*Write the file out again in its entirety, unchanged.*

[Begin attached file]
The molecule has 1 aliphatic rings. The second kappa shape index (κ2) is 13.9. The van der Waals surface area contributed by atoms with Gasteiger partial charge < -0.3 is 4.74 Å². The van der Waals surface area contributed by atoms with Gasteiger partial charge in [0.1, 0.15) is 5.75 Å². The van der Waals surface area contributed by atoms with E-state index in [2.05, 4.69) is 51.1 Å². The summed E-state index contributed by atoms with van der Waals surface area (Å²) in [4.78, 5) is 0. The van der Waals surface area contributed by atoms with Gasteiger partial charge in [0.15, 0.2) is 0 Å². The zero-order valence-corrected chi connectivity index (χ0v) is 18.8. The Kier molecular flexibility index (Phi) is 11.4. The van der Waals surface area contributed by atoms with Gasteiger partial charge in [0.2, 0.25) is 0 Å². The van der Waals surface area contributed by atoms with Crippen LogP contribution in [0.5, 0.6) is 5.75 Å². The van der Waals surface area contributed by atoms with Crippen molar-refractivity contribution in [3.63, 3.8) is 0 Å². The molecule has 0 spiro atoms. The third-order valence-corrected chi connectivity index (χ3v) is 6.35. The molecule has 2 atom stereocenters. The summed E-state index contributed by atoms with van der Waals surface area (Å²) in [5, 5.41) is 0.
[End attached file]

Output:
The molecule has 1 aliphatic rings. The second kappa shape index (κ2) is 13.9. The van der Waals surface area contributed by atoms with Gasteiger partial charge < -0.3 is 4.74 Å². The van der Waals surface area contributed by atoms with Gasteiger partial charge in [0.1, 0.15) is 5.75 Å². The van der Waals surface area contributed by atoms with E-state index in [2.05, 4.69) is 51.1 Å². The summed E-state index contributed by atoms with van der Waals surface area (Å²) in [4.78, 5) is 0. The van der Waals surface area contributed by atoms with Gasteiger partial charge in [0.15, 0.2) is 0 Å². The zero-order valence-corrected chi connectivity index (χ0v) is 18.8. The Kier molecular flexibility index (Phi) is 11.4. The van der Waals surface area contributed by atoms with Gasteiger partial charge in [0.2, 0.25) is 0 Å². The van der Waals surface area contributed by atoms with Crippen LogP contribution in [0.5, 0.6) is 5.75 Å². The van der Waals surface area contributed by atoms with Crippen molar-refractivity contribution in [3.63, 3.8) is 0 Å². The molecule has 0 spiro atoms. The third-order valence-corrected chi connectivity index (χ3v) is 6.35. The molecule has 2 atom stereocenters. The summed E-state index contributed by atoms with van der Waals surface area (Å²) in [5, 5.41) is 0.